Queer bodies in the public and private spheres

Historically, the transgender community has experienced discrimination in the public and private spheres. In American culture today the queer community encounter patriarchy everywhere. Its deafening grips still cling to the institutions and language in which it thrives in. In the private sphere the “coming out” politics have shaped the queer family experience. In the public sphere bodies are policed and controlled. Policies such as stop and frisk are policing the bodies of queers through coercive efforts. Resistance to patriarchy lies in the efforts of scholars and activists who are fiercely advocating for equality and ending discrimination against non-conforming genders.

Coming out is a private matter that should be left to the individual making that choice. There is no doubt that its social implications affect the lives of queers in many different ways. However, sometimes that choice leads one to exile. Due to patriarchal notions of family, exile is an unfortunate possibility. It is chilling, yet a reality that many face. Family politics are ridden with patriarchal notions and are destroying lives. I argue that family should not be based on sexual orientation or gender but love for one another.

Queer bodies in New York City are being threatened by stop and frisk policies that may cause serious danger by just walking down the street, especially those of the transgender community. In an interview conducted by the Center for Constitutional Rights, April R. stated,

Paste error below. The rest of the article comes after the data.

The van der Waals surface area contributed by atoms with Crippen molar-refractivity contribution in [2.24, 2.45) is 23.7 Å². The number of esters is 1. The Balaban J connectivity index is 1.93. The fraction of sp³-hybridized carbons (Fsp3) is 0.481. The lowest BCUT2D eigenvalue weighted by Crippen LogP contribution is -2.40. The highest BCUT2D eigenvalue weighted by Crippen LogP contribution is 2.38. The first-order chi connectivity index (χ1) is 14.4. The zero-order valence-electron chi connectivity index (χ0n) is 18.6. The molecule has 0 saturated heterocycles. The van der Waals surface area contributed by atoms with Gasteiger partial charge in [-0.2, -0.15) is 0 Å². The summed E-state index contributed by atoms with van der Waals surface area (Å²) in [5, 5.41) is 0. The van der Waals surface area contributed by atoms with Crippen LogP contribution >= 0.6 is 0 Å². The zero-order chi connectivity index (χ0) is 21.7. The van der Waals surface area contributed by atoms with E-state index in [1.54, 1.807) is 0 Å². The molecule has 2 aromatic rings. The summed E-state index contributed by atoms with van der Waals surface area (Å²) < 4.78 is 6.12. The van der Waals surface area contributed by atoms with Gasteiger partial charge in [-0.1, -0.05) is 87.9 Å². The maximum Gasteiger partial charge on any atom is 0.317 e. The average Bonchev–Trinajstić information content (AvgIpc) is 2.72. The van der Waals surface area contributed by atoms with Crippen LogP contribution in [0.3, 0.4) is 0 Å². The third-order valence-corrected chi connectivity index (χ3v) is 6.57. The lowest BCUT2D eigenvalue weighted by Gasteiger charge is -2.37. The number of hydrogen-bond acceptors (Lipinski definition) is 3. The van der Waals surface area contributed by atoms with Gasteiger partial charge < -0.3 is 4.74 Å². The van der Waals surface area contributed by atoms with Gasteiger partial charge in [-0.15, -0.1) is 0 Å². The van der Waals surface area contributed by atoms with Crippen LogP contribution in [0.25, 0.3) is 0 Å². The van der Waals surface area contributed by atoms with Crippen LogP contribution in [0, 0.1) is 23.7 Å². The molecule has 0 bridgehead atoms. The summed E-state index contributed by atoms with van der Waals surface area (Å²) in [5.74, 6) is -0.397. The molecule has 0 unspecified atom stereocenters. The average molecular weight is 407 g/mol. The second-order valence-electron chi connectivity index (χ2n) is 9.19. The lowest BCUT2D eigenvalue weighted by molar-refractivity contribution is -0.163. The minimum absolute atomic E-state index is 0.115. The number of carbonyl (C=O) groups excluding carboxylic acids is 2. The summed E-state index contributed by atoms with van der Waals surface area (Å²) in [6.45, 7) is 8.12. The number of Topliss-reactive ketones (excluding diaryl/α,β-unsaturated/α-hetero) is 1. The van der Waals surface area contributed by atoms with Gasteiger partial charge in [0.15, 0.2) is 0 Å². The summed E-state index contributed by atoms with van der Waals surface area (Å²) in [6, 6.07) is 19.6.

I’m paranoid, scared…’cause if I’m walking on the street, I better rush to a public place and runaway from them ‘cause I know I can get arrested for just walking on the street. ‘Cause if I’m walking with my friend, they just assume that I’m a prostitute, that I’m a sex worker, or just because I’m a Hispanic transgender woman, because of my gender, I can just get arrested.

April represents the silenced voices within the big city. New York City for many is representational of opportunity and inspiration to all no matter who you are. However, this is not the case in a patriarchal culture such as ours.

So much harassment, just for being a transwoman in Jackson Heights. I don’t think it’s illegal for me to walk in a dress, but obviously, they’re always going to think I’m a sex worker…because I’m a transwoman, and so I’m soliciting.

Research shows that trans women of color are targeted in stop and frisk incidents. When they are stopped their gender is criminalized. Thus, they are charged with solicitation or prostitution. God forbid, they practice safe sex and carry condoms. This form of sex-shaming may cause devastating outcomes in New York City since they have the highest rate of HIV infections in the country.

Patriarchy at work, once again.

Smashing patriarchy means protecting the transgender community and their rights. Reuniting queer families on the premise of love and solidarity rather than discrimination is one way to smash patriarchy.

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